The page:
Beemer Dreams 2: How Hybrid?

Both the BMW i3 and i8 will have assist engines, optional or standard respectively.  Because, let’s face it, folks: hybrids of some sort will be around for a while, despite Tesla’s taunts and tweets.  Even though pure-BEVs will do it for the majority of the people, a majority of the time, people think they won’t.  Engineers aren’t psychologists.  At least some hybridization hits those marketing and psychological issues (to say nothing of road trips).

phsptTo a big extent, we’re already there: existing vehicles cover the range, from 100% battery-electric to simple gasser.  First came the simple hybrids (if you don’t count locomotives), with packs of 1-1.5 kilowatt-Hour sizes.  Toyota’s “Hybrid Synergy Drive” system (Prius) was considered stronger than the Honda “Integrated Motor Assist” (Insight and Civic).  Outside analysts considered (some would say derided) Honda IMAs as “mild hybrids”- the internal-combustion engine is on any time you’re driving.  In a Toyota (or later Ford) the electric motor can actually drive in “stealth mode”, which some called a “full” or “strong” hybrid.  Not those Hondas.  Like locomotives, they couldn’t even stealth-creep in bumper-to-bumper jams.

Then came the Chevrolet Volt/Opel Ampera (if you don’t count the light- and medium-duty truck hybrids).  The Volt can operate on electricity only, even at highway speed; it just can’t do so with enough range to satisfy everyone.  A 4-banger can then be lit to relieve the battery, either at the end of a trip or the foot of a mountain.  Chevy apologists claim this is a new layout; it’s actually the Tahoe/Yukon’s 2-mode hybrid system, but with a far huger battery (~16 kWh) and the gasser part shrunken.  In certain situations, the computer will send engine power directly to the wheels; the 1.4L is not simply a generator.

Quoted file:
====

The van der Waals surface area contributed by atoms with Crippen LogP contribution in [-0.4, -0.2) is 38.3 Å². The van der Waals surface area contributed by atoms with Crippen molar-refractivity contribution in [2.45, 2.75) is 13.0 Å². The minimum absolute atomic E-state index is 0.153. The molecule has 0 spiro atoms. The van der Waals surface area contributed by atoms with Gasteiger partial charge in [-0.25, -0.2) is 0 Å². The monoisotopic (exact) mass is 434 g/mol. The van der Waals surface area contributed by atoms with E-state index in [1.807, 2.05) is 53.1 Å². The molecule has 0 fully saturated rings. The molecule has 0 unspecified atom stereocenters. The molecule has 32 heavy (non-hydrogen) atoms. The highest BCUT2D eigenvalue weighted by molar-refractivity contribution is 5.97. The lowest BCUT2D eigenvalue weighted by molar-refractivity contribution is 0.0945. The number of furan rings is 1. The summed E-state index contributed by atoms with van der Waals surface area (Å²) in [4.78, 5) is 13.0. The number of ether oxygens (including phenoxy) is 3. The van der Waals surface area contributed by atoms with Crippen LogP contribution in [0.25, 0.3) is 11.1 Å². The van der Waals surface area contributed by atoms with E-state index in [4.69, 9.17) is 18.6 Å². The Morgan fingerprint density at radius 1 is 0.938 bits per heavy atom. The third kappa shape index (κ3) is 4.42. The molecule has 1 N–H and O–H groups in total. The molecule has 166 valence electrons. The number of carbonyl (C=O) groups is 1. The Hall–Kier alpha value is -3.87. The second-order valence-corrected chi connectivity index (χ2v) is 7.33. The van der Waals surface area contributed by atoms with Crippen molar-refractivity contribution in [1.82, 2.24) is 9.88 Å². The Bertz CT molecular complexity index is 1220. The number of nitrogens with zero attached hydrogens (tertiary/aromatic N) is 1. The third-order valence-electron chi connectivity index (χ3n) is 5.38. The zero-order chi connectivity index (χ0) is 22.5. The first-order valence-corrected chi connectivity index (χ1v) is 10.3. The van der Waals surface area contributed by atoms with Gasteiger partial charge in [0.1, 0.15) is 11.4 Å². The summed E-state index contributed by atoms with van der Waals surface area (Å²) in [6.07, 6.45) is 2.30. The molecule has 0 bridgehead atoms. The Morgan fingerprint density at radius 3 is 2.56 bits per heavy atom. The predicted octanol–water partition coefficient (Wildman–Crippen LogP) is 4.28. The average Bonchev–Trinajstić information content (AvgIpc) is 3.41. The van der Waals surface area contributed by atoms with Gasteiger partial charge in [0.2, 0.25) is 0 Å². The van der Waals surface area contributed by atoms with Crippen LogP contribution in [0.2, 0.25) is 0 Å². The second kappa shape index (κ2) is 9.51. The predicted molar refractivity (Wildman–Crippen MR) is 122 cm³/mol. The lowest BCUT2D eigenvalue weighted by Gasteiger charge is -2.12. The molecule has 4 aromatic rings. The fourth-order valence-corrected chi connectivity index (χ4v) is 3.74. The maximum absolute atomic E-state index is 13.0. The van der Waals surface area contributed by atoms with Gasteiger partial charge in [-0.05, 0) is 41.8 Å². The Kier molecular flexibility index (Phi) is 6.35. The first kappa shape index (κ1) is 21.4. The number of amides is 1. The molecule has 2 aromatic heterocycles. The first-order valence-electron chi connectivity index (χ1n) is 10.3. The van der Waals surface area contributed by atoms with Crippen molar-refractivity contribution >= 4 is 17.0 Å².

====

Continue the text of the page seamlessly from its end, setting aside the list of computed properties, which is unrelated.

This results in 30-40 miles of all-electric range (AER)- enough for the clear majority of driving days in this market.  Judicious drivers are finding their gasoline goes “stale” after six months.  This results in a dashboard warning, and the computer will light the gasser, to stir the tank if nothing else.  A few Volt owners brag about still having dealer gas in the tank.


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The dilemma should be clear: if you managed six months to a year between tanks, then why are the battery pack AND gas-system that big?  Aren’t you basically carrying (and thus, paying for) two complete drivetrains?  Chevrolet agrees, apparently: at the next redesign, the gasser will likely become a significantly smaller 3-cylinder, and some rumors have the battery pack shrinking, too.  Many in the business speculate that the 1.4 liter engine was simply a handy line item in GM’s inventory, not an ideal redesign.

Toyota, meanwhile, took a different approach.  The Prius Plug-In is simply a Prius with a larger, 4.4 kWh pack- enough to push “stealth mode” up to highway speeds.  However, in a turn of events, it’s derided by some owners of “stronger” electrics.  The Prius Plug-In gets 17 miles of rated AER, or more like 13 miles in the winter.  It fires up the gasser when passing on the highway, and when you turn the heater or AC too high.  Some owners feel the computer occasionally fires up the gasser for no comprehensible reason at all, at least briefly.  If the Volt is an electric with second-stringers, then the Prius might be considered a gasser with e-coupons.